This morning Maya was obsessed with going to work with Sandi.  After she left, Maya kept saying, "I go to work with Mommy."  She packed her bag, put on some jeans (with her PJ top) and donned some shoes.  "You take me to Mommy's work now,"  she instructed.  I told her I needed her to stay home with me, wanted to spend time with her- "But I will go to Mommy's work and then I will come back to you," she promised.  I told her maybe later.  She persisted.  Finally, after 30 minutes of back and forth I told her I couldn't.  "Yes you can!  There are cars everywhere out there!" she said, pointing outside.

We made zucchini bread this afternoon and she watched me peel the zucchini to get the tough skin off it.  "You getting the trash off it, Momma?" she asked.

Tuesday, September 21, 2010


Our friend Angela inspired us to make wine.

She made one batch that was super yummy and then another which she was about to drink when she went and got herself pregnant despite having 25 bottles of wine in her basement. Talk about poor planning. (KIDDING Ange.)

We felt the best act of friendship would be to take over the wine making for now (and by "we" I mean Sandi. I mostly photographed, oohed and aaahed and, only when absolutely necessary, complained.)

Making wine, which you do from a kit, isn't really as romantic as it sounds. There is no Tuscan sun setting, no pasta boiling on the stove, no Italian opera playing, no french-kissing going on. Although I suppose perhaps that is just because we didn't plan well...

Basically, you get a kit with all your basic stuff- grape juice concentrate specific to the kind of wine you want to make and some things to add in to make it all go well and then you sit and wait and then you move the wine around from container to container until it eventually goes into bottles and you feel less like an alcoholic with a gargantuan vat of wine in your house.

Here's where it starts in the non-glamorous 6 gallon bucket:

Sandi, manipulating the "oak bag" which is to replicate the conditions when wine is left to ferment in oak barrels. I think there are oak chips in said "oak bag" and you basically leave it to steep. (Can you use the word "steep" in wine making?)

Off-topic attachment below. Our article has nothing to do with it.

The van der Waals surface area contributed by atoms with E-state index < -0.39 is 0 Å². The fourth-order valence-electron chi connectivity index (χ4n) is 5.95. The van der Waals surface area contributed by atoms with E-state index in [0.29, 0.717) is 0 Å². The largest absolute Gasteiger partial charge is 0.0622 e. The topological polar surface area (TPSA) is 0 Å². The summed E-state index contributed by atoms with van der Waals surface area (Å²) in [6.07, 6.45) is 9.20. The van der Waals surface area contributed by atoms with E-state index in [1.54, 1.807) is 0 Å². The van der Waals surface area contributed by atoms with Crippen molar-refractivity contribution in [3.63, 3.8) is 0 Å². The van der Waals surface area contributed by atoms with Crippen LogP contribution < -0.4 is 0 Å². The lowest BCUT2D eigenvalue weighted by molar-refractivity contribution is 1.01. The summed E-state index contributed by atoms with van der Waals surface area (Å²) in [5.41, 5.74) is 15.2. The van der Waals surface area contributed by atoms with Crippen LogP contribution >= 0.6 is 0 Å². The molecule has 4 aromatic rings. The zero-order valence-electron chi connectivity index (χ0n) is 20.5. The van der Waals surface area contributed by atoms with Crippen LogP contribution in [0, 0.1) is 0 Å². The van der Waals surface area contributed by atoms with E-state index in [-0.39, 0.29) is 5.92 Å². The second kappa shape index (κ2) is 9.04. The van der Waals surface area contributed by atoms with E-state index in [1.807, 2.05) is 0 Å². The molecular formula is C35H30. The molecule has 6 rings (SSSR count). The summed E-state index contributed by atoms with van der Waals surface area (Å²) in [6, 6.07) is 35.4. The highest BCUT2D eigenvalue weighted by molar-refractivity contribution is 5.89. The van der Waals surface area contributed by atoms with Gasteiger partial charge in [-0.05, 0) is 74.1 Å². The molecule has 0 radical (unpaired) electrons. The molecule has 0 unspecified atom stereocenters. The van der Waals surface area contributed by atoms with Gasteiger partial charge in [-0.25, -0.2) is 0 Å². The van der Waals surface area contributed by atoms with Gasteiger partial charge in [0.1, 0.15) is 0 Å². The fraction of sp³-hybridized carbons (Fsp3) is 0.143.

Then you use a hydrometer to check whatever it is that a hydrometer checks. (As this post goes on, I realize I should have had Sandi write it.)

Now, because you want everything to be completely sterile (and you NEVER want Maya doing anything crazy like dropping my Gatorade bottle into the open bucket of wine while she is helping. Yes, you heard me right- our two-year-old was HELPING make the wine) so when it is time to "rack" the wine (move it) from the bucket to the giant glass carboy, you should never do so by syphoning.

Unless you have to.
And if you do, you pray that you at least get a buzz.

Wait a while. Specifically wait until you have only had 5 hours of sleep, have taken a 23 mile bike ride, worked and gone to a dinner and movie with friends and it is 10:30 p.m. Then, and only then, should you bottle your wine.
This is when you try to remember that it is "wine" you are making and NOT "whine." AND try as hard as possibly not to lay your head on the counter in disgust because then you will look unsupportive and like a crybaby.

If at all possible, use the willy nilly system we had going so you can enjoy beautiful sprays of wine all over your kitchen. They were splatter patterns that would make any CSI agent or coroner proud.

Best to put corks in the bottles to keep yourself from drinking them all in one night.
Then stand back proudly, and show off your work.
We bottled 27 in all. I stayed up for the first 25. Yup, you heard me right. I pooped out for the last 2. I tell you, I had no staying power that night.

Now, for those of you who don't know, Sandi is not one to do anything half-assed. She likes the best and she likes things to be classy. I now understand this about her and so when she says, "I'm thinking about getting real wine labels" to me I know my line is, "What a great idea!" rather than, "Can't we just make them on Print Shop?"

And so, we had labels made.